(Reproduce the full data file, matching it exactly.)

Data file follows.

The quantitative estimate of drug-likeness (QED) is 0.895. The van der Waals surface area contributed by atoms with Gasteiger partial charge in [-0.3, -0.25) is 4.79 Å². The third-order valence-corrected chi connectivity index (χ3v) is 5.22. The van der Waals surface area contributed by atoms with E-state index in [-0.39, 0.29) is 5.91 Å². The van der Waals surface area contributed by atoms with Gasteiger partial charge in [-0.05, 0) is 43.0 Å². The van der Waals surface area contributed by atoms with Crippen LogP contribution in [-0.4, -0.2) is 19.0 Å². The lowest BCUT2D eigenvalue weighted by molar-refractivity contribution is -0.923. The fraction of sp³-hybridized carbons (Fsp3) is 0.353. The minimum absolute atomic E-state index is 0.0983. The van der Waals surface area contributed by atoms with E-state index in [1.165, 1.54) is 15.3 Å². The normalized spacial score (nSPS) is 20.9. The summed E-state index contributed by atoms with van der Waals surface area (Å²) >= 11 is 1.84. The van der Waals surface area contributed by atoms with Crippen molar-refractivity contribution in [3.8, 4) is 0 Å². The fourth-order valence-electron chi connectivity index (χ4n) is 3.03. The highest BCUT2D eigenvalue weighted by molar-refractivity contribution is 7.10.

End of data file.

The quantitative estimate of drug-likeness (QED) is 0.895. The van der Waals surface area contributed by atoms with Gasteiger partial charge in [-0.3, -0.25) is 4.79 Å². The third-order valence-corrected chi connectivity index (χ3v) is 5.22. The van der Waals surface area contributed by atoms with E-state index in [-0.39, 0.29) is 5.91 Å². The van der Waals surface area contributed by atoms with Gasteiger partial charge in [-0.05, 0) is 43.0 Å². The van der Waals surface area contributed by atoms with Crippen LogP contribution in [-0.4, -0.2) is 19.0 Å². The lowest BCUT2D eigenvalue weighted by molar-refractivity contribution is -0.923. The fraction of sp³-hybridized carbons (Fsp3) is 0.353. The minimum absolute atomic E-state index is 0.0983. The van der Waals surface area contributed by atoms with E-state index in [1.165, 1.54) is 15.3 Å². The normalized spacial score (nSPS) is 20.9. The summed E-state index contributed by atoms with van der Waals surface area (Å²) >= 11 is 1.84. The van der Waals surface area contributed by atoms with Crippen molar-refractivity contribution in [3.8, 4) is 0 Å². The fourth-order valence-electron chi connectivity index (χ4n) is 3.03. The highest BCUT2D eigenvalue weighted by molar-refractivity contribution is 7.10.